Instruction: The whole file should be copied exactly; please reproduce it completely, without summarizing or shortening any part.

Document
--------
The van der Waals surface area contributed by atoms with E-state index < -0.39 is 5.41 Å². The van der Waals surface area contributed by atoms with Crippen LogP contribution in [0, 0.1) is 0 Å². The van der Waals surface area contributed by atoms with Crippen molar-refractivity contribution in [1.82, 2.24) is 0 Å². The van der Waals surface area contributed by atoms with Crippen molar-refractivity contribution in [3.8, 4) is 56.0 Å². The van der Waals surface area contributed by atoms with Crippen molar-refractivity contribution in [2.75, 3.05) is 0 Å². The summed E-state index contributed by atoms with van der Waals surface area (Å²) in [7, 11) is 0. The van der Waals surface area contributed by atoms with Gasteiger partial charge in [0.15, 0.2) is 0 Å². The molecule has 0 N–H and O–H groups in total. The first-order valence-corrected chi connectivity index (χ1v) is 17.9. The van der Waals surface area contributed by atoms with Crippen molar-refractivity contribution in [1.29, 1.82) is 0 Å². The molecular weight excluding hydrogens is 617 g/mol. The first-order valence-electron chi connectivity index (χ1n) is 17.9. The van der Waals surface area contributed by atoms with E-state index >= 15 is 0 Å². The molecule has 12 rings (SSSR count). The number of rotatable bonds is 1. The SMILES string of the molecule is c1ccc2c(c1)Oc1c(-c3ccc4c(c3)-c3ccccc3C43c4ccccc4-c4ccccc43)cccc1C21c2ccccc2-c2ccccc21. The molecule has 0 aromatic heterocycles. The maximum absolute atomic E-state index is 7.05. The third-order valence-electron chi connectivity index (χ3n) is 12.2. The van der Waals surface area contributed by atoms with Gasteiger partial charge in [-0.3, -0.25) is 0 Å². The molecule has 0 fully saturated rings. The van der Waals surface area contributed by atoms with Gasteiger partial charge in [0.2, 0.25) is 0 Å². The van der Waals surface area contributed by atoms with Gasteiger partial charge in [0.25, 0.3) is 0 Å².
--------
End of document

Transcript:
The van der Waals surface area contributed by atoms with E-state index < -0.39 is 5.41 Å². The van der Waals surface area contributed by atoms with Crippen LogP contribution in [0, 0.1) is 0 Å². The van der Waals surface area contributed by atoms with Crippen molar-refractivity contribution in [1.82, 2.24) is 0 Å². The van der Waals surface area contributed by atoms with Crippen molar-refractivity contribution in [3.8, 4) is 56.0 Å². The van der Waals surface area contributed by atoms with Crippen molar-refractivity contribution in [2.75, 3.05) is 0 Å². The summed E-state index contributed by atoms with van der Waals surface area (Å²) in [7, 11) is 0. The van der Waals surface area contributed by atoms with Gasteiger partial charge in [0.15, 0.2) is 0 Å². The molecule has 0 N–H and O–H groups in total. The first-order valence-corrected chi connectivity index (χ1v) is 17.9. The van der Waals surface area contributed by atoms with Crippen molar-refractivity contribution in [1.29, 1.82) is 0 Å². The molecular weight excluding hydrogens is 617 g/mol. The first-order valence-electron chi connectivity index (χ1n) is 17.9. The van der Waals surface area contributed by atoms with E-state index >= 15 is 0 Å². The molecule has 12 rings (SSSR count). The number of rotatable bonds is 1. The SMILES string of the molecule is c1ccc2c(c1)Oc1c(-c3ccc4c(c3)-c3ccccc3C43c4ccccc4-c4ccccc43)cccc1C21c2ccccc2-c2ccccc21. The molecule has 0 aromatic heterocycles. The maximum absolute atomic E-state index is 7.05. The third-order valence-electron chi connectivity index (χ3n) is 12.2. The van der Waals surface area contributed by atoms with Gasteiger partial charge in [-0.3, -0.25) is 0 Å². The molecule has 0 fully saturated rings. The van der Waals surface area contributed by atoms with Gasteiger partial charge in [0.2, 0.25) is 0 Å². The van der Waals surface area contributed by atoms with Gasteiger partial charge in [0.25, 0.3) is 0 Å².